Long Terms Health Hazards for Residents Living Beside Smelly Sewerage ponds

In my country, the local state goverment has built few hundred high rise flats for the low and middle class people to live there. Surrounded by few smelly sewerage ponds. Any expert can let me know what are the short and long term health hazards going to occur? Can the resident sue the health ministry and the state government if any victims are hospitalised because of the sewerage ponds the cause?



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    Most illnesses that arise from contact with sewage are caused by pathogens, which are biological agents that cause disease or illness in a host. The most common pathogens in sewage are bacteria, parasites, and viruses. They cause a wide variety of acute illnesses including diarrhea and infections. These illnesses can be violent and unpleasant, but mostly pass after several days or weeks with no lasting effects. In some cases, however, pathogens can cause serious long-term illnesses or even death. Certain groups such as children, the elderly, and those with a weakened immune system are particularly vulnerable to these long-term effects. When the parasite cryptosporidium contaminated the drinking water supply in Milwaukee in 1993, 403,000 people became ill and 70 -100 people died, the vast majority of whom had been HIV-positive. The illnesses caused by pathogens commonly found in untreated sewage are summarized below.

    In addition to pathogens, the high nutrient levels in untreated sewage can cause illness when they create algal blooms. Algal blooms are rapid increases in the population of phytoplankton algae, or single-celled plants that serve as an important food source to other organisms. The nutrients in sewage act as fertilizers and cause the number of algae to swell. Some algae are toxic to humans who can come in contact with them from eating shellfish or swimming or boating in contaminated water. Symptoms from exposure include memory loss, vomiting, diarrhea, abdominal pain, liver failure, respiratory paralysis, and coma. If an affected person does not receive proper medical attention, some toxins can be fatal.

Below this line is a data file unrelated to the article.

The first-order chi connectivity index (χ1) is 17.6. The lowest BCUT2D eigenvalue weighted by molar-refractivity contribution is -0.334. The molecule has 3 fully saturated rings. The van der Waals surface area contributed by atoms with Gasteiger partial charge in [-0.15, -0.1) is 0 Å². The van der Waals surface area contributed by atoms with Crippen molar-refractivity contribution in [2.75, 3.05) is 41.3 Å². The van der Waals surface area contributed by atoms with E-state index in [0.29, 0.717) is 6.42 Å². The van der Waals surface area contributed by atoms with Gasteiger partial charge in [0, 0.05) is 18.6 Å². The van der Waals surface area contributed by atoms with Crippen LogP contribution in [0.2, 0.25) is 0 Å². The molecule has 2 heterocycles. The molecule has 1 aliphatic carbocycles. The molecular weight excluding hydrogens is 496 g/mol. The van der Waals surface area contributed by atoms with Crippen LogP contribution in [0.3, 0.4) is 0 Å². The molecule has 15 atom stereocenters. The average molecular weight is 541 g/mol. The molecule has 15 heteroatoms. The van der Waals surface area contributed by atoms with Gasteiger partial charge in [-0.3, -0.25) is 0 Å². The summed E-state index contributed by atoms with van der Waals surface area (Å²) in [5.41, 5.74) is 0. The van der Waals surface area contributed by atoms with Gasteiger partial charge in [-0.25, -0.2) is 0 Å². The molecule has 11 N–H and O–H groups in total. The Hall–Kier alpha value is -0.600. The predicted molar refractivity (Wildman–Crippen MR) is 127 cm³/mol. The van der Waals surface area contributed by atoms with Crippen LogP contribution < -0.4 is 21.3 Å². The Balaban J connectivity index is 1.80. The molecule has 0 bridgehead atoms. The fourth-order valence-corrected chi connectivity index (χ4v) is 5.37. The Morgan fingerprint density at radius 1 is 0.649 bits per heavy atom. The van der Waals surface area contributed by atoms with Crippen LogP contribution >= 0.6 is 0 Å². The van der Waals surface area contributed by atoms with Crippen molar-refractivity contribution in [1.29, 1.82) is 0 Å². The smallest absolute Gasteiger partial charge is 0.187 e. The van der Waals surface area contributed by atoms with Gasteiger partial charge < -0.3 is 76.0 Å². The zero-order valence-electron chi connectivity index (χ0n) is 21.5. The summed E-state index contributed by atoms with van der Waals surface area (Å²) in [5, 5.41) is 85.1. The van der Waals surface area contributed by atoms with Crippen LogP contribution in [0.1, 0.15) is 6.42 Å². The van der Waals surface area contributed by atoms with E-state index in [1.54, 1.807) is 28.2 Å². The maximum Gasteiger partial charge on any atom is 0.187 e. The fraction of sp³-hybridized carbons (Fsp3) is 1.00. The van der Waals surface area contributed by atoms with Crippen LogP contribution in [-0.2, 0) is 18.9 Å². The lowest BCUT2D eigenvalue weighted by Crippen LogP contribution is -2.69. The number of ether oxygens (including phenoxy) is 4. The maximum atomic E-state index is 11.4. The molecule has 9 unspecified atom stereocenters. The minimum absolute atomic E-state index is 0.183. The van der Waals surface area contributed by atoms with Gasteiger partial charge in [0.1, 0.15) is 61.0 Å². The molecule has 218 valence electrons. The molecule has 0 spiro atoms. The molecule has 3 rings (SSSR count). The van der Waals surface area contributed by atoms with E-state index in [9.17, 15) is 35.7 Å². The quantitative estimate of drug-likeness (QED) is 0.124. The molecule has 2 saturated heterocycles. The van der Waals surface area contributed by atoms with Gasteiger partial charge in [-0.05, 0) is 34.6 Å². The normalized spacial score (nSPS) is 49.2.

Untreated sewage contains a wide array of pathogens, chemicals and nutrients, many of which pose a serious threat to human health. Sewage pollution is a growing problem as funding for infrastructure decreases, old pipes crumble and urbanization increases stormwater runoff. The EPA estimates there are 23,000 – 75,000 SSOs annually. Over 850 million gallons of untreated sewage overflows from combined sewer systems every year. Between 1.8 and 3.5 million people get ill from recreational contact with waters contaminated by an SSO every year.

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